In cycling the use of proper equipment and correct technique is essential for comfort, safety, performance and injury prevention.
The use of appropriate shoe gear when cycling cannot be overemphasized. Whether you are a recreational or serious cyclist, you should wear a stiff-soled cycling shoe with a cleat. When your foot is on a bike pedal, it is perched on the ball of the foot, and the stiff-soled shoe will help support the heel and the arch. This will result in increased efficiency and help prevent injury by allowing the power from your legs to be transmitted to the pedals wihout placing undue stress on your foot. There are models appropriate for cyclists of any level, from touring shoes which are comfortable for walking and are inexpensive, to models geared towards the competitor. In addition, you should use bike shoes with cleats. The cleats secure your shoes to the pedals allowing you to pedal more efficiently. Some cleats are free floating and allow your foot to rotate and assume its natural in or out toed position while others are adjusted with screws. Have someone at your bike shop experienced in cleat adjustment to assist in your set up.
Aside from the lack of support that a non-cycling shoe provides, shoes such as cross-training, aerobic, running or court shoes are typically made of thicker soles, causing them to fit improperly on the pedal, and wider heels will hit both the crank arms and chain stays, requiring you to ride with an unnatural, in-toed position. If your cycling is limited to 20-30 minutes, three times a week on a stationery bike in a gym, you probably don't need to run out. However, if you have flat feet or over-pronate (feet collapse inwards), and have knee problems, you too should ride with a stiff-soled shoe. Cyclists of any level who over-pronate may need the additional support that only an orthotic can provide, particularly if they have been experiencing knee pain despite proper training and bike adjustments.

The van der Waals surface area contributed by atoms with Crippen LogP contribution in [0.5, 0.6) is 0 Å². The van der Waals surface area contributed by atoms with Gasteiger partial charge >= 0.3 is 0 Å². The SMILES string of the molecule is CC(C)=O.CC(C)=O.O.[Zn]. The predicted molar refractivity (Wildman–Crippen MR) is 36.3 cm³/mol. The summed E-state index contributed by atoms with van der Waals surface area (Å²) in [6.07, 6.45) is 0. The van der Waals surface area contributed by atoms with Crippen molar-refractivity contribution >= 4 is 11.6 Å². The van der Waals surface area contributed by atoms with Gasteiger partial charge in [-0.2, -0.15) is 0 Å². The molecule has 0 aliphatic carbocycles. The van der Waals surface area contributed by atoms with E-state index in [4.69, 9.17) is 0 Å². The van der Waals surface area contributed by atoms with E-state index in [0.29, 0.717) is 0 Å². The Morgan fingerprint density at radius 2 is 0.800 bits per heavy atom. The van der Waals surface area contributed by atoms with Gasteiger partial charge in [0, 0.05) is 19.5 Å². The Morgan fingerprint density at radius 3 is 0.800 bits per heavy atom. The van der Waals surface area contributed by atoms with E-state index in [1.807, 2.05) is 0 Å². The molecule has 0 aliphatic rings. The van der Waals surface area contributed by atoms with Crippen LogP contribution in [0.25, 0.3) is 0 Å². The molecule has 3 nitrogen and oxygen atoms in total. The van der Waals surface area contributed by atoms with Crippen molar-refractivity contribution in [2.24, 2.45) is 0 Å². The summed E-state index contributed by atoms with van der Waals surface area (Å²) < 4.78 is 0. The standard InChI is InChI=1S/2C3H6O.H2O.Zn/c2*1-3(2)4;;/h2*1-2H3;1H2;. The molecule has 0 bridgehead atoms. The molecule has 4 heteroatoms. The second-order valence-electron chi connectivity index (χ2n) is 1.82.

Maintaining high RPM's with low resistance (referred to as 'spinning') is the key to correct pedaling technique and will enable you to ride further with less fatigue and strain on the joints and muscles. Cleated cycling shoes will keep your foot in contact with the pedal allowing an efficient high RPM spin. Instead of focusing on how fast or far you are riding, you should try to focus on maintaining a cadence of 80-90 RPM's whilst staying within your target heart range, adjusting the gears accordingly to maintain this cadence. Also try to maintain a smooth pedal stroke ("pedal in circles"). In other words, don't just "mash" down on the pedals during the downstroke, neglecting the bottom of the stroke and the upstroke (the cleated shoes will help here). Spread the energy utilized throughout the stroke.
This should provide a brief overview of some of the key elements in comfortable, safe and injury-free cycling. If you have any questions or desire additional information, please contact me.
By Dr. Ehrenberg, firstname.lastname@example.org
, who specializes in sports medicine, is on Bicycling Magazines fitness advisory panel and has treated many top bicycle racers.